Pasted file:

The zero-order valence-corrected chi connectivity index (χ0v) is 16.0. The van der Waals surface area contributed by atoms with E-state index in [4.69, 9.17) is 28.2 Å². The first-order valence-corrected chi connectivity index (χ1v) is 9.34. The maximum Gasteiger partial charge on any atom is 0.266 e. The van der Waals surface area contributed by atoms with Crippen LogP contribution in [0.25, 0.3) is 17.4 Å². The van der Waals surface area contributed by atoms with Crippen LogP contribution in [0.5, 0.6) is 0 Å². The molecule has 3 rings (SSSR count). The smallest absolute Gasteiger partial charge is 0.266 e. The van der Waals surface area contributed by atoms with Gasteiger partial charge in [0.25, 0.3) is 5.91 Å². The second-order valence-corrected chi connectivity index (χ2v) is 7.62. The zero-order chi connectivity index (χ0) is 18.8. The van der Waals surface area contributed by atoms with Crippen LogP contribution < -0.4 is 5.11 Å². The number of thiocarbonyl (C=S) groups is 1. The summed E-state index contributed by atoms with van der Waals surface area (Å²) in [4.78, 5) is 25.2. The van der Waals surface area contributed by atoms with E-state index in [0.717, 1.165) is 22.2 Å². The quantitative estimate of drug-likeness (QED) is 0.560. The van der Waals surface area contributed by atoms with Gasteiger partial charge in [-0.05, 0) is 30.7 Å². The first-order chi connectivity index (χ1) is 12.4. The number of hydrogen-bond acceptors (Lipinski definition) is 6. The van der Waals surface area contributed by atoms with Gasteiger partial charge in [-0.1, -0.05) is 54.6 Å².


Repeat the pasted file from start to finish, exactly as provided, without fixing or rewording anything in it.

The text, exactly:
The zero-order valence-corrected chi connectivity index (χ0v) is 16.0. The van der Waals surface area contributed by atoms with E-state index in [4.69, 9.17) is 28.2 Å². The first-order valence-corrected chi connectivity index (χ1v) is 9.34. The maximum Gasteiger partial charge on any atom is 0.266 e. The van der Waals surface area contributed by atoms with Crippen LogP contribution in [0.25, 0.3) is 17.4 Å². The van der Waals surface area contributed by atoms with Crippen LogP contribution in [0.5, 0.6) is 0 Å². The molecule has 3 rings (SSSR count). The smallest absolute Gasteiger partial charge is 0.266 e. The van der Waals surface area contributed by atoms with Gasteiger partial charge in [0.25, 0.3) is 5.91 Å². The second-order valence-corrected chi connectivity index (χ2v) is 7.62. The zero-order chi connectivity index (χ0) is 18.8. The van der Waals surface area contributed by atoms with Crippen LogP contribution < -0.4 is 5.11 Å². The number of thiocarbonyl (C=S) groups is 1. The summed E-state index contributed by atoms with van der Waals surface area (Å²) in [4.78, 5) is 25.2. The van der Waals surface area contributed by atoms with E-state index in [0.717, 1.165) is 22.2 Å². The quantitative estimate of drug-likeness (QED) is 0.560. The van der Waals surface area contributed by atoms with Gasteiger partial charge in [-0.05, 0) is 30.7 Å². The first-order chi connectivity index (χ1) is 12.4. The number of hydrogen-bond acceptors (Lipinski definition) is 6. The van der Waals surface area contributed by atoms with Gasteiger partial charge in [-0.1, -0.05) is 54.6 Å².